Ten Ways to Support

The bereaved do not expect you to bring them miracles.

Bereaved people need friendship, companionship and a good listener.

Most of the time, when a person loses a loved one, it does not make the evening news. There is no outpouring of national support. The bereaved may feel isolated in their suffering and need the support of family, friends, and community to carry them forward. But it can be hard to connect with a person for fear of doing the wrong thing or saying something that is hurtful.

Here are a few simple actions you can take that are helpful:



Say Something

Offering a sincere expression of sorrow is often the best way to convey your feelings and let people know they are not alone. Simply saying “I’m sorry” is far more effective than platitudes like “God only gives you what you can handle” or “Everything happens for a reason.” Do not force people to help you make sense of your own grief; they have enough to carry.




Giving people the space to talk or not talk can be a tremendous relief. No one is looking for you to “solve” their crisis or say magical words that will make them feel better. This is their time, their process, their loss. Respect their story and listen unconditionally.



Be consistent

Show up in predictable ways during a chaotic time. It could be as simple as delivering ice cream every Tuesday at 4p.m. or bringing food or staying to keep them company and do dishes. A person should not feel the need to entertain anyone or be kind to unannounced visitors arriving unexpectedly at their doorstep. Arrange a time to visit that is convenient and easy for them, then be consistent.




Working with the person to find ways to commemorate the life of their loved one provides an outlet that can help. While their loved one may be physically gone from a person’s life, they are still very present and “with them” every day. Consider helping them create an ornament, planting a tree, or framing a meaningful letter or piece of artwork in memory of their loved one.




Celebrating birthdays is one way to honor the lives of those we have lost. Draw people together to remember the loved one’s legacy and their influence on others. If a loved one enjoyed music, you might attend a concert together. If they had a favorite restaurant, you might treat the people to a meal there.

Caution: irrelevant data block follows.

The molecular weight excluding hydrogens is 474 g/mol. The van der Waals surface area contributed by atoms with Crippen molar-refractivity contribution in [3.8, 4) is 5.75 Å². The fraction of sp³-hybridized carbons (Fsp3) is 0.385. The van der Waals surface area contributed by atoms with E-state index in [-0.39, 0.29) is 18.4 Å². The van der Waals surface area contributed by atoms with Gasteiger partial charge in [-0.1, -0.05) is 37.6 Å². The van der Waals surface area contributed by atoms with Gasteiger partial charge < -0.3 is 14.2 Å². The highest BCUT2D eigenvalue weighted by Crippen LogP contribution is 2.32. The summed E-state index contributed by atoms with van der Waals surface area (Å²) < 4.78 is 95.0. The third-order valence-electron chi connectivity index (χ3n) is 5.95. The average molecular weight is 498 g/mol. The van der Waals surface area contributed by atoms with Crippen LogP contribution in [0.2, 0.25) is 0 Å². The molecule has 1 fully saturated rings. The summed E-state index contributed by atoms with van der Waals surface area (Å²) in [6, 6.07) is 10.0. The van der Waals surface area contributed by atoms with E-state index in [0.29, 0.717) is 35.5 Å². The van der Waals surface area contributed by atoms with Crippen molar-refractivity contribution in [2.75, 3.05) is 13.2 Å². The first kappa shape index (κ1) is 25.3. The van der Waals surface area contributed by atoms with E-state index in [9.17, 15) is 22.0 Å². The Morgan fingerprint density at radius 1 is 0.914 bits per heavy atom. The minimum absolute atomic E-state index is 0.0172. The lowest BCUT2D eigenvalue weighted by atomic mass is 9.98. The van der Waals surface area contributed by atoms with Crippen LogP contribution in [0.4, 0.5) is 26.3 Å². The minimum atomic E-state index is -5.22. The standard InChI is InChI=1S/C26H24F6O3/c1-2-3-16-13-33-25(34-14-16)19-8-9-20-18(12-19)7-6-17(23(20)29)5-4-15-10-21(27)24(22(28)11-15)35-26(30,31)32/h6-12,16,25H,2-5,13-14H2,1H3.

Holiday Celebrations

Working with people to incorporate new traditions that include their loved one in a meaningful way during the holiday season can reinforce that their loved one still matters – and that while these individuals may be gone, they are not forgotten. Be aware that the fall – from Thanksgiving to New Year’s Day – tends to be a universally difficult time of year for people.




Slipping into deep grief, becoming isolated or easily irritated are common reactions near and during the anniversary of the death date. These days tend to be especially difficult for people for many years. Looking for opportunities to help people honor their loved ones in their own, often very personal and private way is best. It is not uncommon during these anniversaries for bereaved people to write an annual heartfelt remembrance letter, plant a garden, or simply experience nature through hiking, watching the sunrise, or sitting next to the ocean.




Many regular household chores fall by the wayside. Help people by raking their leaves, cleaning their kitchen or bathroom, mowing their grass, or taking on other routine tasks. Many times, just remembering to eat or shower can be overwhelming for the newly bereaved, especially in the first few days and weeks.



All the family

Depending on who has died in a family, it is common for supporters to show great concern for only one individual. It is important to acknowledge and care for all family members – especially young children who require a great deal of immediate attention and energy – which can be challenging for grieving adults. Consider taking the young children to a park or other energy-intensive outing, or simply invite them over to make cookies or an art project. Recognize that many family members tend to suffer in silence and repress their feelings in an effort to protect their others. They need support too; do not forget them.




Losing a loved one is forever. While time will pass for you, people will carry their memories every minute of every day for the rest of their lives. Many people look for opportunities to talk about their loved one in a safe and supportive environment. Using their loved one’s name and not being afraid to enter into a discussion about them may be a welcome conversation. Openly wondering what might have been, what path their life could have taken, and how their life could have positively influenced our world or society, are all ways to acknowledge and remember what we have all lost.